“To be clear, we see online violence [against] women and girls as just a continuum of all forms of violence against women and girls,“ said Asha Allen, policy and campaigns officer at the European Women’s Lobby.
At the Council of Europe’s World Forum for Democracy, which this year was focused on gender equality, she spoke to us about perpetrators and different forms of online violence – and what needs to happen to address this.
“You have stalking, you have economic violence, you have psychological violence, sexual violence, so it’s a broad myriad of issues in regards to online violence,“ she said, describing work to study and address such cases.
“When we talk about this, there’s often not enough emphasis on the perpetrators, it’s often on survivors, on what they may need to do, or their experiences,“ Allen told us.
“And what we’re seeing at the moment,“ she continued, with a warning: “is an opposition movement, a backlash to policies on online violence against women and all forms of violence against women and girls.“
The three-day World Forum for Democracy (WFD) in Strasbourg, France, closed on Wednesday. Addressing violence against women was a major theme.
More than 100 speakers presented their work and perspectives, including Allen who spoke along with a public policy and government relations analyst at Google during a session on how to create safe spaces in cyberspace.
“In Spain, there are many feminist activists who have been harassed [online],” delegate Rocío Galvez Serrano told 50.50 after this session, adding that there seems to be “a kind of impunity to this”.
“The internet itself gives you the power to be anonymous and you have a free space to harass people,” she explained, arguing that “it’s the government’s responsibility [to address this].”
“Independent legal oversight [of online violence] is important,” added Menno Ettema, from the Council of Europe’s anti-discrimination department, but “how can this be done in a context where everything [happens] very quickly?”
Ettema described the goal as “an internet where everybody feels safe, regardless of gender, nationality, ethnicity […] to participate, to express, to share information”, with reports of harassment taken seriously and with quick responses.
‘Protect and prosecute’
Allen spoke to us about opposition to the Council of Europe's convention on preventing and combating violence against women and domestic violence (known as the Istanbul Convention, which opened for signature in 2011).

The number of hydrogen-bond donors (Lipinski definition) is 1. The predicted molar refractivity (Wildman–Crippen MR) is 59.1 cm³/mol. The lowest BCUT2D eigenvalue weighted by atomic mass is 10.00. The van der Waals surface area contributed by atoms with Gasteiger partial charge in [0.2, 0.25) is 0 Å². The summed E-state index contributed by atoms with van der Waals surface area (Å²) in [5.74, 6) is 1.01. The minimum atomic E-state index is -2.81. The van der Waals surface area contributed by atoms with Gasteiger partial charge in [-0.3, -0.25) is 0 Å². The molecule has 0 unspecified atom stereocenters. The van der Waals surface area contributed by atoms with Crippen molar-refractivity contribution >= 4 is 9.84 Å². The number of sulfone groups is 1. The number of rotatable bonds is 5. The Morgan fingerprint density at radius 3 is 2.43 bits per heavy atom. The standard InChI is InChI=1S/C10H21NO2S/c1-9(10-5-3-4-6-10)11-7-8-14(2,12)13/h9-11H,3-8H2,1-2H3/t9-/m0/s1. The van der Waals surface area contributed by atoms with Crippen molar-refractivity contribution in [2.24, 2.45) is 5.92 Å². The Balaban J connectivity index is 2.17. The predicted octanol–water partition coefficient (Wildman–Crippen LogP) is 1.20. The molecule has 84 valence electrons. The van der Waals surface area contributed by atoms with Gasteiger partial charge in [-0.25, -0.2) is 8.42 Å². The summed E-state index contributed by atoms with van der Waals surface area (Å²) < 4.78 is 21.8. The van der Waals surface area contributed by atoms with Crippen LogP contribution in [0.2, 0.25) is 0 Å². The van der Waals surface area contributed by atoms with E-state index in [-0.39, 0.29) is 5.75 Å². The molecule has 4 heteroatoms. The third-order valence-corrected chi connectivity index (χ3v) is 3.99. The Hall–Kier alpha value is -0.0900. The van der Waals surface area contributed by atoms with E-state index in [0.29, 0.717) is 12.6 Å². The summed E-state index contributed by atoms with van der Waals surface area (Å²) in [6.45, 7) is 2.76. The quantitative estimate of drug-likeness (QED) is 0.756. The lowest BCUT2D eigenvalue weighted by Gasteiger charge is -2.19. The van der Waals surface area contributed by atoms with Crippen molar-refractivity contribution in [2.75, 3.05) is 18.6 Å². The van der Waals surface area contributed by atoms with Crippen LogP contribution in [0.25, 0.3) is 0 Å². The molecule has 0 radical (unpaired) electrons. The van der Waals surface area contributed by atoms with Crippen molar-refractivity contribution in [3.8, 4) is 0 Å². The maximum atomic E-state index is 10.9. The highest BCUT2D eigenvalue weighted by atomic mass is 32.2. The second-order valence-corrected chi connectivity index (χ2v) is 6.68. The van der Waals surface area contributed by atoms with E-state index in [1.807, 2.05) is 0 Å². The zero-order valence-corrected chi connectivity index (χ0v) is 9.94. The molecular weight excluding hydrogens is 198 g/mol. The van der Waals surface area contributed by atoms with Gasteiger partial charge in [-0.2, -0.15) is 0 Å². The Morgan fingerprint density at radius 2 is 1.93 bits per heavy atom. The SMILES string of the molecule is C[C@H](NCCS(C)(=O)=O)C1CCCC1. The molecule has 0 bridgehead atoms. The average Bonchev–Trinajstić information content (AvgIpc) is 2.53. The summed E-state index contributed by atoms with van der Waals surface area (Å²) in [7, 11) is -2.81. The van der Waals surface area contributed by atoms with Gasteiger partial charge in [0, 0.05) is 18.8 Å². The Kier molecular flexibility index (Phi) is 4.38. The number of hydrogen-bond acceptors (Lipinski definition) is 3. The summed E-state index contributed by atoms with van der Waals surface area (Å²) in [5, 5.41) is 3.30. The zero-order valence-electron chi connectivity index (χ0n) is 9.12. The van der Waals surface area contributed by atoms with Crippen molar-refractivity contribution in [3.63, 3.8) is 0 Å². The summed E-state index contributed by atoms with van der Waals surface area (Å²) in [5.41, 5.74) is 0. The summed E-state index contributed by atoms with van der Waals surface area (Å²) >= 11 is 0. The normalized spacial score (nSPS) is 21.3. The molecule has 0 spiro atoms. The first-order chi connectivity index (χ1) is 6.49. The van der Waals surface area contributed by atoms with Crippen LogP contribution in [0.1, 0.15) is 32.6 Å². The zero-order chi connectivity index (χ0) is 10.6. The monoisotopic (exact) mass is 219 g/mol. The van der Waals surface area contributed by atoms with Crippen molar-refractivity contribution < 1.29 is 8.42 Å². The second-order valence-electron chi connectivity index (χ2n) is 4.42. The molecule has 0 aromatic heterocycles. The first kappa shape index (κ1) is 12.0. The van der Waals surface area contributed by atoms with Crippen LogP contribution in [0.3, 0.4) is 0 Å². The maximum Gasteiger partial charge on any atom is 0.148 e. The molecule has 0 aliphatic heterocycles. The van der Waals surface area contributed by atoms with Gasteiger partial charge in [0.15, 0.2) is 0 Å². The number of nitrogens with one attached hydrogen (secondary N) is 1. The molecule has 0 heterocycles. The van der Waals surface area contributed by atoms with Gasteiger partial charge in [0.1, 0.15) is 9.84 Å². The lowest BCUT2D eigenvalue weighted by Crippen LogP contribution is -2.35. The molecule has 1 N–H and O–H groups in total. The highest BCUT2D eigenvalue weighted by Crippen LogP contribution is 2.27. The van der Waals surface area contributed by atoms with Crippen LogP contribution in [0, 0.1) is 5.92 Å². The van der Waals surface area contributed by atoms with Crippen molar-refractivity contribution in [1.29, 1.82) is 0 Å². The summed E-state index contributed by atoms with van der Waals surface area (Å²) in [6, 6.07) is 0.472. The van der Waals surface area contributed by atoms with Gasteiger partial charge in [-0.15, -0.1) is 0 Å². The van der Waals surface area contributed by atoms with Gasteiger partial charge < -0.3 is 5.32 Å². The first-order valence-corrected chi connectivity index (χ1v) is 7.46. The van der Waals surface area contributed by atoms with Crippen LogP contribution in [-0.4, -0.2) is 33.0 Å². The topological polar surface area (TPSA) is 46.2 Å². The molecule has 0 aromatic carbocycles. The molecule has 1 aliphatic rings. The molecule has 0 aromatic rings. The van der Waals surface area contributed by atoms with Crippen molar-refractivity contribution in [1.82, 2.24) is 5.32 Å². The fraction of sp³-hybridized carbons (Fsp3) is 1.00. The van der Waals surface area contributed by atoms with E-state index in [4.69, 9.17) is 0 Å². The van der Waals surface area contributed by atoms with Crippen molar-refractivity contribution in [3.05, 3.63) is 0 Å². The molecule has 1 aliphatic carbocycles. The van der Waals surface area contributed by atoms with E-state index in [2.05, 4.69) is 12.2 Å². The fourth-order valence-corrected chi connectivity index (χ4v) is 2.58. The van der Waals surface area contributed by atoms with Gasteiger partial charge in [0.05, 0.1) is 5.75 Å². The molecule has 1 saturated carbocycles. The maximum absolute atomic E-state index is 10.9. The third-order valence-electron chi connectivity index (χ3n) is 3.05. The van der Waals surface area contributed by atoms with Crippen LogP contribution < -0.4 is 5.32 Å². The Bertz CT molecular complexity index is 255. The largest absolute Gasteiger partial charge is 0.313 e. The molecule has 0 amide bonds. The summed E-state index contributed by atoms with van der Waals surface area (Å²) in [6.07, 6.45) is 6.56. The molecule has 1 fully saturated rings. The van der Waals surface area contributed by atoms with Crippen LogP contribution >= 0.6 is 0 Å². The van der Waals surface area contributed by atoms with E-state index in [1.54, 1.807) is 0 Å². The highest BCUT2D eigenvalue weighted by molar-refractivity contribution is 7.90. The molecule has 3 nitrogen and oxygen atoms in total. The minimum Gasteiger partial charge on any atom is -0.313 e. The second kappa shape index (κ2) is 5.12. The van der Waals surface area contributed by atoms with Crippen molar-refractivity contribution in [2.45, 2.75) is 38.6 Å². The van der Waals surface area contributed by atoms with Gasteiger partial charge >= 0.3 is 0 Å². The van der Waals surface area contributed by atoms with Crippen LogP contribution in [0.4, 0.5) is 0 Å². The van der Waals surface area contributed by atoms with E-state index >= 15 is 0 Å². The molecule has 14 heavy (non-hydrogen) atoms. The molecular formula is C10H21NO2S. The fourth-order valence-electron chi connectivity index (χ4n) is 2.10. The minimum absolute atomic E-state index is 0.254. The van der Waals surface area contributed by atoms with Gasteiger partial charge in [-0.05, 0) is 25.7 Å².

This treaty, she explained, aims to protect survivors of violence and prosecute perpetrators, as well as to “make sure there are high levels of impunity to deter violence, to create prevention measures in terms of education”.
Although more than 33 countries have ratified it, Allen described a loud and growing opposition towards the convention, including "a lot of misconception, a lot of misinterpretation and deliberate creation of myths”.
This is “the first legally binding treaty we have that aims to eradicate violence against women,” Allen added, stressing its significance to create “a safer environment for all women and girls [to] not need to live a life in fear”.
She blamed a deliberate “spreading of myths” for turning it “into a politically sensitive issue in several countries”, with “protests [against it] that include thousands of people on the streets of Croatia and Bulgaria”.
“The opposition forces we are seeing are coordinated movements that not only oppose the Istanbul Convention, but that maintain anti-feminist, anti-LGBTQI+, anti-migration, anti-European sentiments,” she continued.
‘The opposition forces we are seeing are coordinated movements that maintain anti-feminist, anti-LGBTQI+, anti-migration, anti-European sentiments’
She described this opposition as “berating the convention, the concept of gender as a social construct and denying that women and girls are at increased risk of violence,” claiming that the treaty “enforces a ‘gender ideology’”.
Opponents are also challenging the treaty’s education provisions, Allen said, “by claiming that the convention promotes homosexuality and gay marriage”.
The convention commits signatory states to include teaching material in formal curricula, at all levels of education, on issues including gender equality, non-stereotyped gender roles, mutual respect and gender-based violence.
It doesn’t specifically reference online violence, but calls on states to work with information and communication companies to create policies and standards “to prevent violence against women and to enhance respect for their dignity”.
Hatred and ‘dehumanising’ messages
openDemocracy's gender and sexuality section, 50.50, also organised a WFD roundtable with reporters from Poland and Italy involved in a special series tracking the transnational backlash against sexual and reproductive rights.
This series has included several reports on how opponents of women’s and LGBT rights have used online and social media platforms to recruit new supporters and target people with hatred and ‘dehumanising’ messages.
While these platforms, including Facebook and YouTube, do have written policies against discriminatory and ‘hateful’ content, there’s growing evidence, and recognition, that these aren’t working.
Amid an often toxic climate for women online, the European Women’s Lobby has also produced resources to help internet users assess and address the risks they may face online, including from trolls and hate speech.
Their #HerNetHerRights resources were profiled by 50.50 in a recent round-up of tools and networks to help those facing ‘targeted hate’ online.
They recommend, for example, finding supportive communities online, collecting proof of abuse, blocking trolls and encrypting devices and files.
*50.50 is reporting on this week’s events in Strasbourg as part of openDemocracy’s partnership with the 2018 World Forum for Democracy
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